Don’t make the same mistake when you communicate with members of your online community. Be personal if you want to build a relationship.

Relationship building and community building are the same thing. The only difference is, with a community you are developing relationships in an location of your choosing.

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Amish February 3, 2009 at 7:36 am

You have written about a very sensitive matter. Whether it is online or off, such personal touches make a great deal of difference to relationships. The letter that you received from the bank is a classic example of good intentions gone awry. Had they only carried the exercise to its logical conclusion, the relationship would have solidified instead of leaving the bad taste in your mouth as it did. The problem is that all such activities, in an attempt at economy, are mechanised. That is why the letter that you received failed.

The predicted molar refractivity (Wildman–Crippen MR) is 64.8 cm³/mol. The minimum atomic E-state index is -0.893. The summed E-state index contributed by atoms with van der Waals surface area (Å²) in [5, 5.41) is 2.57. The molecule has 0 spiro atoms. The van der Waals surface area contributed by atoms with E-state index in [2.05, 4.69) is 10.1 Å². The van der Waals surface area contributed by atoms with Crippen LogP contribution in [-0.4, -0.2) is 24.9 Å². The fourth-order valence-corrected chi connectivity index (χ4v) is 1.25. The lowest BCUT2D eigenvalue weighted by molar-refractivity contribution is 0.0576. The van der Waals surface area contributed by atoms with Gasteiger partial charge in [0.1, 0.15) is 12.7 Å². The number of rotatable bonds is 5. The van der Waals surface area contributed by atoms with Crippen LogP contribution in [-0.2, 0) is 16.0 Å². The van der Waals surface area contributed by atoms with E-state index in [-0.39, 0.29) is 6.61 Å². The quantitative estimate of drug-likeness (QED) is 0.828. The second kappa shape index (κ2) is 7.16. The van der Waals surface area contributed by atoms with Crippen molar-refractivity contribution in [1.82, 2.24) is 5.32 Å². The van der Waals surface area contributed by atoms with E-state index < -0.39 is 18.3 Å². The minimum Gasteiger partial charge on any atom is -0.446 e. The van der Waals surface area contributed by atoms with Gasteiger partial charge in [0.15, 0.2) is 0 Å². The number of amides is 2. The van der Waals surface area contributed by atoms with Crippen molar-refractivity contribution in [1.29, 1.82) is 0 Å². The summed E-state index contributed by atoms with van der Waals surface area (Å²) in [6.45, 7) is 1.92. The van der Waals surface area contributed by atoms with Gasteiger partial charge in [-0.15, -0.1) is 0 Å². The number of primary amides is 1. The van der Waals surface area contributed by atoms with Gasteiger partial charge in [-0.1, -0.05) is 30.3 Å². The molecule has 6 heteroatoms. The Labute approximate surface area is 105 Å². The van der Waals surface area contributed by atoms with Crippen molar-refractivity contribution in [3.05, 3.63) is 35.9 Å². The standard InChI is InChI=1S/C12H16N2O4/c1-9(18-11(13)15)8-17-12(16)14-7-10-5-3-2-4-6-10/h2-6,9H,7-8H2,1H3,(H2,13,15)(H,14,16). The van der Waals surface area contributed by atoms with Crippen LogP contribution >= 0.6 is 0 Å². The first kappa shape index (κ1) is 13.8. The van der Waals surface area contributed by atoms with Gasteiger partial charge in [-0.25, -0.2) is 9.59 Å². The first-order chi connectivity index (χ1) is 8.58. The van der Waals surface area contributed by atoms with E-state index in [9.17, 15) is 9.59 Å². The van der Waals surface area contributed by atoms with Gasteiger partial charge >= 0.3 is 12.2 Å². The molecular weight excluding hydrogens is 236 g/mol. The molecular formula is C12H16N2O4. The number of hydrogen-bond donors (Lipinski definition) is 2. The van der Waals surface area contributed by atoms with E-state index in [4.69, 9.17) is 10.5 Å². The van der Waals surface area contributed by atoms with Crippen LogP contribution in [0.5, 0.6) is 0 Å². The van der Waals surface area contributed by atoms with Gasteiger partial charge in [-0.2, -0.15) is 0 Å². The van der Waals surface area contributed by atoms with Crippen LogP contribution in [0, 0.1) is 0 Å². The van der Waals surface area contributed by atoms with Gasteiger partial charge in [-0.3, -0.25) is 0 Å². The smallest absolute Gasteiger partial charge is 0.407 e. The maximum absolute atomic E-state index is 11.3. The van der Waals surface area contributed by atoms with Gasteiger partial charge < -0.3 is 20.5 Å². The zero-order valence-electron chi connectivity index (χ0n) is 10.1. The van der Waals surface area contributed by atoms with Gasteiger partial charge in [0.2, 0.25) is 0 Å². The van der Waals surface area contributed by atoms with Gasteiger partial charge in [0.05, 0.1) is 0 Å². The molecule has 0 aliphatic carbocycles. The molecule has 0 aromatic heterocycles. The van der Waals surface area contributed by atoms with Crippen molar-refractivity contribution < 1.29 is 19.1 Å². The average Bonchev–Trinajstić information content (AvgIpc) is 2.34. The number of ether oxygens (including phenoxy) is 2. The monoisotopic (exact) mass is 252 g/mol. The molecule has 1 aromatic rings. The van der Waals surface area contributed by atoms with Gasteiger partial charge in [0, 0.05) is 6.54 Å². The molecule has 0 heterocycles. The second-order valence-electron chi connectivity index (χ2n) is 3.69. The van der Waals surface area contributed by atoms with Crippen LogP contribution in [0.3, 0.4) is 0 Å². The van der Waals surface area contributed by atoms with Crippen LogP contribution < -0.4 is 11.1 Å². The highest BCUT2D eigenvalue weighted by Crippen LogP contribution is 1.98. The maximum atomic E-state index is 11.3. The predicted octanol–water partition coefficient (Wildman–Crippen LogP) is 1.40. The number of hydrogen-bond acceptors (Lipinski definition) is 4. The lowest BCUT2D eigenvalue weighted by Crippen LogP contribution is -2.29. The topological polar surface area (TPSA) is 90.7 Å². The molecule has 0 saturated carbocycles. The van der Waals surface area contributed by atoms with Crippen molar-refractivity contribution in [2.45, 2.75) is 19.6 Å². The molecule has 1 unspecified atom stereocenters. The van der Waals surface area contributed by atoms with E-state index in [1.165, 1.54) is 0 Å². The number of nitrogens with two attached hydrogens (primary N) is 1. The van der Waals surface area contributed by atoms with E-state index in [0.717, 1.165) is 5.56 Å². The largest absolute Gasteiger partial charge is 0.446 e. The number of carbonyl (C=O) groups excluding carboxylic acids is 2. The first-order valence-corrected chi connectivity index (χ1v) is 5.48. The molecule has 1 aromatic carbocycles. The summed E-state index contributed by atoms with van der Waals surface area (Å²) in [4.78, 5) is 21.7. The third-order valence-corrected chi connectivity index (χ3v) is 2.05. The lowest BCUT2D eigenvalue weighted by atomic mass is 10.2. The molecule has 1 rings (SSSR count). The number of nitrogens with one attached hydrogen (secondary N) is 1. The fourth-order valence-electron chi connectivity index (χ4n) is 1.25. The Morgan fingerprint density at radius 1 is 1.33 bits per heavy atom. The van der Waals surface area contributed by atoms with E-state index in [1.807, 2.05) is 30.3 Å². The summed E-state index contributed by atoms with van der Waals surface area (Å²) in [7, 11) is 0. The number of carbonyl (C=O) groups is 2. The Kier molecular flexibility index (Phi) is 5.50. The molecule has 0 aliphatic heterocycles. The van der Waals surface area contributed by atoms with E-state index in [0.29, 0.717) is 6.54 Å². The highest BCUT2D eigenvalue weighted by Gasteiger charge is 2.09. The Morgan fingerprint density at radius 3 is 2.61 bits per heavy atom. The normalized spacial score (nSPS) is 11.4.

Mike P February 3, 2009 at 11:28 am

As with everything, it is the little things that can make the biggest difference. Every year companies that I have worked for send cards out during the holidays. While some hand write theirs, others have some printed out. I make sure to hand write every one of the cards that I send out.

Having an automated process will obviously save you money in the short term, but if you are looking for long term growth and retention, the devils are in the details and building those relationships are “priceless”.


Nicole Price February 3, 2009 at 9:57 pm

Good credo to follow ‘Be personal, be sensible, be genuine.’

Mr Woc February 5, 2009 at 1:45 pm

Hi there